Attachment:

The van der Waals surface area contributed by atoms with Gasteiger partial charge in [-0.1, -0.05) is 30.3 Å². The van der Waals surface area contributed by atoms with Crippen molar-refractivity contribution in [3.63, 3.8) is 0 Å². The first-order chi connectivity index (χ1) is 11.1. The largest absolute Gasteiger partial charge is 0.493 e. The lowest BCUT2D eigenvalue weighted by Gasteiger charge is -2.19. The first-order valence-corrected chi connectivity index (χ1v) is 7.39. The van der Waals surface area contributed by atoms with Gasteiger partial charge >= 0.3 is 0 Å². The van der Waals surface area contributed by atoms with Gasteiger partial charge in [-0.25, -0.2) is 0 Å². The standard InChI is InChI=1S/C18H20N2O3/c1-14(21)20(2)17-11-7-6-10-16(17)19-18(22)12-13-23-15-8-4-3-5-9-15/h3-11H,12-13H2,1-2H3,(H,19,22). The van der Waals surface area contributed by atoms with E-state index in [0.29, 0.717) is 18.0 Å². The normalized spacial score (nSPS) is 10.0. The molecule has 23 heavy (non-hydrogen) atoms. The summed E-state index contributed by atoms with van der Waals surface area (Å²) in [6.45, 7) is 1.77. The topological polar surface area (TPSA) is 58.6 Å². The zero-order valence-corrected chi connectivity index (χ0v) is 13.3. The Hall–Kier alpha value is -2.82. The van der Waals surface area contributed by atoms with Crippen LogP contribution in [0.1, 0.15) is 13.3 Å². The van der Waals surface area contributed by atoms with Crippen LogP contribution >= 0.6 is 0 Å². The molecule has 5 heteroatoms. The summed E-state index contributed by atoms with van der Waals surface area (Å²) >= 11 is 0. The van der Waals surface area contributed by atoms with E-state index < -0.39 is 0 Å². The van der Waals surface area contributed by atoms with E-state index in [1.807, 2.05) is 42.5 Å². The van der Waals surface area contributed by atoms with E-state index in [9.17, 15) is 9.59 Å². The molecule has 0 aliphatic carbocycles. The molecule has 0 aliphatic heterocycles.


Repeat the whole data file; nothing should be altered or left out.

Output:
The van der Waals surface area contributed by atoms with Gasteiger partial charge in [-0.1, -0.05) is 30.3 Å². The van der Waals surface area contributed by atoms with Crippen molar-refractivity contribution in [3.63, 3.8) is 0 Å². The first-order chi connectivity index (χ1) is 11.1. The largest absolute Gasteiger partial charge is 0.493 e. The lowest BCUT2D eigenvalue weighted by Gasteiger charge is -2.19. The first-order valence-corrected chi connectivity index (χ1v) is 7.39. The van der Waals surface area contributed by atoms with Gasteiger partial charge >= 0.3 is 0 Å². The van der Waals surface area contributed by atoms with Gasteiger partial charge in [-0.25, -0.2) is 0 Å². The standard InChI is InChI=1S/C18H20N2O3/c1-14(21)20(2)17-11-7-6-10-16(17)19-18(22)12-13-23-15-8-4-3-5-9-15/h3-11H,12-13H2,1-2H3,(H,19,22). The van der Waals surface area contributed by atoms with E-state index in [0.29, 0.717) is 18.0 Å². The normalized spacial score (nSPS) is 10.0. The molecule has 23 heavy (non-hydrogen) atoms. The summed E-state index contributed by atoms with van der Waals surface area (Å²) in [6.45, 7) is 1.77. The topological polar surface area (TPSA) is 58.6 Å². The zero-order valence-corrected chi connectivity index (χ0v) is 13.3. The Hall–Kier alpha value is -2.82. The van der Waals surface area contributed by atoms with Crippen LogP contribution in [0.1, 0.15) is 13.3 Å². The van der Waals surface area contributed by atoms with Crippen LogP contribution >= 0.6 is 0 Å². The molecule has 5 heteroatoms. The summed E-state index contributed by atoms with van der Waals surface area (Å²) >= 11 is 0. The van der Waals surface area contributed by atoms with E-state index < -0.39 is 0 Å². The van der Waals surface area contributed by atoms with E-state index in [1.807, 2.05) is 42.5 Å². The van der Waals surface area contributed by atoms with E-state index in [9.17, 15) is 9.59 Å². The molecule has 0 aliphatic carbocycles. The molecule has 0 aliphatic heterocycles.